Tuesday, July 24, 2012

The One-Dish Method

Washing dishes might be my least favorite chore. After ironing. Which I don't do. The only thing I like less than washing dishes, is having them piled up in my sink and on my counters. In the heat of the Louisiana summer, dirty dishes can lead to very bad nastiness in an absurdly short time.

I cook all of our meals and with a family of 6, dishes pile up at light speed. Some days, I felt like I never got more than 3 feet from the sink all day, and they just kept coming!

I had a couple of problems:

#1. No dish washer. No where to hide the dirties, and all the labor is manual.

#2. A huge sink. I love my triple sink, but it can hold an enormous number of dishes.

#3. Very little counter space. Real estate is so limited that a single stack of plates takes up half my workspace.

#4. An almost unlimited supply of dishes. We have over 3 dozen plates alone. We won't even discuss my collection of antique glass bowls, platters and bake ware, all of which see regular use. And, of course, there are cups, glasses, jars, plastic storage, pots and pans, and so on and so on and so on. You get the idea.

I triple sparkly heart love my dishes. Truly. Sometimes I just gaze at them in admiration.  We don't use paper products, even for guests and holidays. Our friends tend to have as many kids as we do. We really do have a use for all those dishes. So those are staying. I may not add any more (many more?) but I'm not not giving them away.

I'm not adding more counter space. I don't need MORE mess.

I love my sink. I would like it to be usable.

I don't like dishwashers. I would rather wash by hand.

I needed a solution to tame the insanity without a major overhaul of our lives.

So, I devised the One Dish Method.

I started off with the cup problem. I sat down with the 2 oldest kids and we did a little math. Our family was using more than 40 cups each day. A bit excessive, wouldn't you say?

I assigned each family member a reusable water bottle. ONE. They are washed and refilled repeatedly throughout the day as needed, and live next to the water dispenser. No more lost cups. Ever. Each person has his own color or name written on the bottle in sharpie. Everyone is responsible for their own bottle. Even the 1yr old keep track of his own bottle.

Juice, soda, coffee, etc, we do use a regular cup. These are for water only. But, we are almost exclusively water drinkers, so this has nearly eliminated the cup problem.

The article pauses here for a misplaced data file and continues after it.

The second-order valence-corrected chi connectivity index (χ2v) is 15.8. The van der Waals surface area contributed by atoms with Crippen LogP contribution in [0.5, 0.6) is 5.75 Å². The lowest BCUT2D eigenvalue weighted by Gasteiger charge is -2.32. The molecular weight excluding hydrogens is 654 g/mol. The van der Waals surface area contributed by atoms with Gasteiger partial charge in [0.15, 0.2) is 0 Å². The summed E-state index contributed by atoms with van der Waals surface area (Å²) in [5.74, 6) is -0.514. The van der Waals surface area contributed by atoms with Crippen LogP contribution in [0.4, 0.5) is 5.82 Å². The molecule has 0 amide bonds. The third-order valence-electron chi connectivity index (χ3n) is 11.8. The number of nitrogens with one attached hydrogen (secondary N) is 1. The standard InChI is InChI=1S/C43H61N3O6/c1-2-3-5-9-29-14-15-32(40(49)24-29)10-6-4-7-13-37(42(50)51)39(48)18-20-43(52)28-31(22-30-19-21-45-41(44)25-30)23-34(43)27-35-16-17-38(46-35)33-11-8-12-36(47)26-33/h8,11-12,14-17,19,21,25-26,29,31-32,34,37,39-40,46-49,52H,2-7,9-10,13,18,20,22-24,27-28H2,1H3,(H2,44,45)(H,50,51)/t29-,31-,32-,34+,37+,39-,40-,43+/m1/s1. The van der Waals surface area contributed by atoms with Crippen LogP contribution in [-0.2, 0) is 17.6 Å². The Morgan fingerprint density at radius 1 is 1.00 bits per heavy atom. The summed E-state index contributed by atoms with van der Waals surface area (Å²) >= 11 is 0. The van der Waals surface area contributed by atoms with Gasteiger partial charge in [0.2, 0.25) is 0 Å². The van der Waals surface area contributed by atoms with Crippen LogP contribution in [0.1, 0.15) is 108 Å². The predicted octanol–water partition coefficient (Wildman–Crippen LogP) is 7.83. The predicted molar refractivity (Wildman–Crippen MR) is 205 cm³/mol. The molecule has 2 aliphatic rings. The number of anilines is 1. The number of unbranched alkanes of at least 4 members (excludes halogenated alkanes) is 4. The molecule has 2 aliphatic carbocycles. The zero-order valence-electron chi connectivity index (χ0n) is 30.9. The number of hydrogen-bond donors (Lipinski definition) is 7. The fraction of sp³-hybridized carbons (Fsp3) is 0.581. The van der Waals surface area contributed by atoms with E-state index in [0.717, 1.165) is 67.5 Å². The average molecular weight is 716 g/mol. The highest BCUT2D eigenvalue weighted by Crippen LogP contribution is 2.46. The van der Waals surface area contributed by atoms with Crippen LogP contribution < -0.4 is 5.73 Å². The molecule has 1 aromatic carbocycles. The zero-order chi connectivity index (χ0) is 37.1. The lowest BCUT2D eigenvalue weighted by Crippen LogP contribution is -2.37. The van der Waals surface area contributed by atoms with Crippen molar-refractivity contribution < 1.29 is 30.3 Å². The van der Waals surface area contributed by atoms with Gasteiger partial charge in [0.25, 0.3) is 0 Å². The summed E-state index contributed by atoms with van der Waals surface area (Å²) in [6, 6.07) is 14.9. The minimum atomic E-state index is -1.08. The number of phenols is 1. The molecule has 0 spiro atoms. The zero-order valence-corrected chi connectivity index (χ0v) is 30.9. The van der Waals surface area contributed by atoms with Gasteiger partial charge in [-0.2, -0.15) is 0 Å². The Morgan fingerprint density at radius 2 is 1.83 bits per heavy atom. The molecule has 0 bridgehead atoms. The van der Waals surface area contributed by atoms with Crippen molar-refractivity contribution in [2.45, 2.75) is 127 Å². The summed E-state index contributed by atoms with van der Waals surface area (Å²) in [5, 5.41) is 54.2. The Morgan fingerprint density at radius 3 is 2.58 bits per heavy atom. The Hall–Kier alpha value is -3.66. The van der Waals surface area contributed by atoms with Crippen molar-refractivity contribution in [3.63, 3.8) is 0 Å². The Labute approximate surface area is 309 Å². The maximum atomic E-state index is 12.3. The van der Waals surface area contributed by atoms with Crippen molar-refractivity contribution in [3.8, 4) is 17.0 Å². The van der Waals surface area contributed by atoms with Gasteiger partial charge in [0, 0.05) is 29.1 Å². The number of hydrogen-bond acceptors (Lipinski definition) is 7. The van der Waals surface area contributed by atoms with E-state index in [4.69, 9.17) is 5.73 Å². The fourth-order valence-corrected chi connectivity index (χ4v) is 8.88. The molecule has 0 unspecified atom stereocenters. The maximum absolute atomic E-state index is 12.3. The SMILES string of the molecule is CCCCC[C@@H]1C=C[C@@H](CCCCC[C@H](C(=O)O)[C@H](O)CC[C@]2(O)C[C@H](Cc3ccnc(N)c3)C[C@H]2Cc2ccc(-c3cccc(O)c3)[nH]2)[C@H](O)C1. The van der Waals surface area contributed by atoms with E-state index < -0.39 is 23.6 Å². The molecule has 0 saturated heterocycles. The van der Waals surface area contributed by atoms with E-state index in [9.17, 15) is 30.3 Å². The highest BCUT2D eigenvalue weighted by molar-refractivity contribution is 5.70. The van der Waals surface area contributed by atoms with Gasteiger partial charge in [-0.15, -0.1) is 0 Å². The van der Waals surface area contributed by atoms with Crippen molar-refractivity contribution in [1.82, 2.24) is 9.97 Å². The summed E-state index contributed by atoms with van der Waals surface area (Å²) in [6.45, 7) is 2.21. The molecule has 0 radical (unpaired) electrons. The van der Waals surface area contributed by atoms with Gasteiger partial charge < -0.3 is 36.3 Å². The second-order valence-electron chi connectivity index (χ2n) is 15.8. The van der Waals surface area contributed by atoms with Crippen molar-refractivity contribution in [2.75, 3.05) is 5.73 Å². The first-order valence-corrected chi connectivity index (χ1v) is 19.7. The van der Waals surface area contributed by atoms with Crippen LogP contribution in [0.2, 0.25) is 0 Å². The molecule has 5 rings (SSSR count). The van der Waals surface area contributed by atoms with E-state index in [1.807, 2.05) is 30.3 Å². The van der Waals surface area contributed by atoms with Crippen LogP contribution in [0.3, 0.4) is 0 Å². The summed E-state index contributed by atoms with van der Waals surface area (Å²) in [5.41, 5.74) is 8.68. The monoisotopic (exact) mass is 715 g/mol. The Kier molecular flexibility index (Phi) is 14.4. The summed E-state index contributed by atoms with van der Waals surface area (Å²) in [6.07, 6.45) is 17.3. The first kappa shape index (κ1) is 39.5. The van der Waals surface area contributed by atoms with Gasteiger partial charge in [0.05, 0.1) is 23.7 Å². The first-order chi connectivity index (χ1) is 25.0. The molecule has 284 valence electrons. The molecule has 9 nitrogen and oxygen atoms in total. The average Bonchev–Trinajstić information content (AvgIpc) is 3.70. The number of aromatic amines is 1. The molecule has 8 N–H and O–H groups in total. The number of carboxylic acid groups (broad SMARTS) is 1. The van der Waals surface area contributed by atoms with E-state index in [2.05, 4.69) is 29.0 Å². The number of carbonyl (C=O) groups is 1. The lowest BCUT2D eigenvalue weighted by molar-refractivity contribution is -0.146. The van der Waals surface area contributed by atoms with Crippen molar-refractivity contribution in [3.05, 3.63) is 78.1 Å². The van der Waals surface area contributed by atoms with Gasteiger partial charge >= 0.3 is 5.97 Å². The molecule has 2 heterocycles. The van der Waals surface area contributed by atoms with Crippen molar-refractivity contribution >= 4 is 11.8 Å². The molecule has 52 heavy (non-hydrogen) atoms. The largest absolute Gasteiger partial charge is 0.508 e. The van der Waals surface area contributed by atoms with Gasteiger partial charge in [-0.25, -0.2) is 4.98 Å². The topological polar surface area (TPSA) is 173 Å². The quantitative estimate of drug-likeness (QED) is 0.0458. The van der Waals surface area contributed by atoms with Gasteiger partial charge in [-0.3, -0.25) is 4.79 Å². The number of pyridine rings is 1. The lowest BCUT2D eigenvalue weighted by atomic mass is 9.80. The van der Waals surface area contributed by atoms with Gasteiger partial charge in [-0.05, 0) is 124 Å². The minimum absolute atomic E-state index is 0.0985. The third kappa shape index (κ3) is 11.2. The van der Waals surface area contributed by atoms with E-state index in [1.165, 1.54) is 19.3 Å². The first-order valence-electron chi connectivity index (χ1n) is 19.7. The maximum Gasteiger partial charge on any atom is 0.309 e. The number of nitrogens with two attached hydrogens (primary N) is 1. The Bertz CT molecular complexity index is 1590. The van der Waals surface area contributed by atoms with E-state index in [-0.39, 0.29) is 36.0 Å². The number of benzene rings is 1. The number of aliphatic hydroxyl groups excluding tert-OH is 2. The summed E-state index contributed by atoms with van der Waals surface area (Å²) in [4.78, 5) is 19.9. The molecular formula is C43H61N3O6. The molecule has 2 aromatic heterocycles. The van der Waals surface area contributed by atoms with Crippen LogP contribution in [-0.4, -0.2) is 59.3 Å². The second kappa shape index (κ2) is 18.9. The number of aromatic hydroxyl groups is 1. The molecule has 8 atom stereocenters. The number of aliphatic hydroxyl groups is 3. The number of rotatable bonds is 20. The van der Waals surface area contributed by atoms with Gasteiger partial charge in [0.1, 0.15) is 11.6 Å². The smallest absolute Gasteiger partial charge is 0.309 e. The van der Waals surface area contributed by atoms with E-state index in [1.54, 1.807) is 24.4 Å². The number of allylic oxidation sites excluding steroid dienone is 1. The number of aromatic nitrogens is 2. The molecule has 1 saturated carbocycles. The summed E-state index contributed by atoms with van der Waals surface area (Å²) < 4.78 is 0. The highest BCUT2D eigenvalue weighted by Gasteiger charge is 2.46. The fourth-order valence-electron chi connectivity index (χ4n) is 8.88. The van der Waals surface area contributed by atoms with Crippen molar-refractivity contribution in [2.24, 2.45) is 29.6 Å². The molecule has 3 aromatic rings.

Here are a random sampling of bottles, hanging out in their home, waiting to go to work.

The water bottles worked so well, I decided to expand this program to include dishes.

I pulled out one plate per person-2 adult sized dinner plates for myself and my husband, 3 divided plates for the kids, and one enamelware plate for the baby, one bowl each-ceramic cereal bowls for the grownups, small glass bowls for the kids, and an enamelware bowl for the baby, and one appropriately sized fork, spoon and set of chopsticks per person. Actually, I used generic chopsticks. I didn't want to deal with matching them. I stacked everything neatly in middle of the table, with the utensils in a mason jar. Done! These are all the dishes we need for any given meal.

When it's time to eat, the kids hand out the necessary items. After dinner, everyone carries their own stuff to the sink. The kids wipe down the table. I wash and replace, and that's it.

AH. So much better!

We still have access to all of the dishes. I didn't pack anything up. They are available if we need an extra plate of whatever. I did sift through all of the chipped and cracked dishes that I had been hanging on to just in case. We no longer need them.

Sometimes less is more.


  1. Good idea! This helps your kids see how much work it takes to keep everything clean and tidy too!

  2. The 6yo is in charge of putting clean dishes away. He was quite put out that he had to keep coming back to do another load, and another and another. Now it's once and done, freeing him up for more robot construction.